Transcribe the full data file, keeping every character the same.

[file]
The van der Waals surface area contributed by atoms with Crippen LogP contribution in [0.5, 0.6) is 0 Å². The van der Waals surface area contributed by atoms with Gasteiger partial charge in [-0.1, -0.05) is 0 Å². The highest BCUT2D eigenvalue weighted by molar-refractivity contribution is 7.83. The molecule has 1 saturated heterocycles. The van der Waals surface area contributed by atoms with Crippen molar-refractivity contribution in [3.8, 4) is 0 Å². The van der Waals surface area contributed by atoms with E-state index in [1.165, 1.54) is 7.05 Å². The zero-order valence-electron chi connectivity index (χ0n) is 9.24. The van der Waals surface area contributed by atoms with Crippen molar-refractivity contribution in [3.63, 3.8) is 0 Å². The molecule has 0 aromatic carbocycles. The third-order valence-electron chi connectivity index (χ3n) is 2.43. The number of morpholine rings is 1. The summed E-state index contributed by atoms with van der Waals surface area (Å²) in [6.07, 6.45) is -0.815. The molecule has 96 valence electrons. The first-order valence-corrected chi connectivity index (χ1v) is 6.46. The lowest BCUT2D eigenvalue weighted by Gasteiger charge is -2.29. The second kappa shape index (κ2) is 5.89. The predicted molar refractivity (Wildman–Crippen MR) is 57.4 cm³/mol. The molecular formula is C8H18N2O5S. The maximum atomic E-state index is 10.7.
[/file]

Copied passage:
The van der Waals surface area contributed by atoms with Crippen LogP contribution in [0.5, 0.6) is 0 Å². The van der Waals surface area contributed by atoms with Gasteiger partial charge in [-0.1, -0.05) is 0 Å². The highest BCUT2D eigenvalue weighted by molar-refractivity contribution is 7.83. The molecule has 1 saturated heterocycles. The van der Waals surface area contributed by atoms with Crippen molar-refractivity contribution in [3.8, 4) is 0 Å². The van der Waals surface area contributed by atoms with E-state index in [1.165, 1.54) is 7.05 Å². The zero-order valence-electron chi connectivity index (χ0n) is 9.24. The van der Waals surface area contributed by atoms with Crippen molar-refractivity contribution in [3.63, 3.8) is 0 Å². The molecule has 0 aromatic carbocycles. The third-order valence-electron chi connectivity index (χ3n) is 2.43. The number of morpholine rings is 1. The summed E-state index contributed by atoms with van der Waals surface area (Å²) in [6.07, 6.45) is -0.815. The molecule has 96 valence electrons. The first-order valence-corrected chi connectivity index (χ1v) is 6.46. The lowest BCUT2D eigenvalue weighted by Gasteiger charge is -2.29. The second kappa shape index (κ2) is 5.89. The predicted molar refractivity (Wildman–Crippen MR) is 57.4 cm³/mol. The molecular formula is C8H18N2O5S. The maximum atomic E-state index is 10.7.